The group show “The Racing Will Continue, The Dancing Will Stay,” held at Times Museum, provides spectators with a socio-historical thread connecting together the 40-year process of reform and opening-up, the return of Hong Kong to China, the setting up of the Guangdong-Hong Kong-Macao “Greater Bay Area” and other momentous events closely linked to the Chinese Mainland and Hong Kong. Curator Leo Li Chen has made “dancing” into the crux of the exhibition, which becomes apparent in the dance-and body-themed performance artworks and video artworks which make up a large proportion of the exhibition. The exhibition’s title is a reference to the sentence “The Racing Will Continue, The Dancing Will Stay,” an interpretation of the “One Country, Two Systems” principle formulated by Deng Xiaoping during the signing of the “Sino-British Joint Declaration” in 1984. He coupled back the effects of a groundbreaking social event to the daily lives of the people. The phrase became widely disseminated as a popular adage from the 1980s onward. Furthermore, around the time the “reform and opening-up” policy was introduced in Mainland China, “dancing” served as a barometer of the changes in the country’s political environment and prevailing social mood. An iconic series of photographs taken by Li Xiaobin in Beijing from 1978 through 1982, along with Hao Jingban’s video work documenting the artist’s research on the history of “ballroom dancing” from the 1950s to the 1980s both tackle this phenomenon head-on.
Without a doubt, the primary narrative of this ambitious exhibition has a very direct effect, in that it takes into consideration the perception by the general public, while encompassing works of artists who came of age against the backdrop of different eras, from the post-1950s to the post-1990s. However, in order to better comprehend the works of the 24 participating artists and collectives, hailing from the “three Regions on both sides of the Strait” (i.e. Greater China) and abroad, as well as the connections that exist among them internally, it’s necessary for us to uncover threads that are more covertly implied in the respective works. This leads us to “the body” as entry point into the exhibition’s subtext.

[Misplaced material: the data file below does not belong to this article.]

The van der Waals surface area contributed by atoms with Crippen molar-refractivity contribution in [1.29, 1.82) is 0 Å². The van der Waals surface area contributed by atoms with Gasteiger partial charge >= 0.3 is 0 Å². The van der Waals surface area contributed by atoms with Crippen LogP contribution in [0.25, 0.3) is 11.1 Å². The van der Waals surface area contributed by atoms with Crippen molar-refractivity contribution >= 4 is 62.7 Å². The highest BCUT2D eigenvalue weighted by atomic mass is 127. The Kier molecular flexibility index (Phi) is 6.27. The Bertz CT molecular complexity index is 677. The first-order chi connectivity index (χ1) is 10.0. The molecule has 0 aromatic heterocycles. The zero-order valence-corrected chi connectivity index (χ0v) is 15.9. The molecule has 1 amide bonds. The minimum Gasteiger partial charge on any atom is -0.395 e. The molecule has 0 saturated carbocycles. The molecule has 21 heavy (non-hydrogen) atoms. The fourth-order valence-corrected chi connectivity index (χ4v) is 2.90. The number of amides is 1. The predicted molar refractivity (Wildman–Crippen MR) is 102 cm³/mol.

The system’s conditioning of the body is hard to go around in the context of collectivism. Juxtaposed in this exhibition are three video works and installations which all touch on this topic. Xin Yunpeng’s video work depicts the military boxing drills of a male high school student from Beijing as he undergoes his military training. This uniform method of instilling discipline has gone on and remained unchanged for several decades. Gao Lei, in turn, utilizes nylon material used for making prosthetic limbs to simulate the shape of the human spine, with which he reengineers a set of parallel bars used in military training, i.e. an object representative of getting in shape, backed by a nationwide physical education system. Former Chinese female tennis player Hu Na applied for political asylum while attending a tournament in the U.S. in 1982, the artist Wang Bo quotes from Hu Na’s autobiography and contrasts it with the decision of tennis player Li Na to “fly solo”—quitting the national team and absconding from the state-run sports system—25 years later. In so doing, Wang Bo sheds his light on the changing currents of our times, through individual choices made by athletes amid a tussle with their nation’s system, and the ensuing response of the public at large.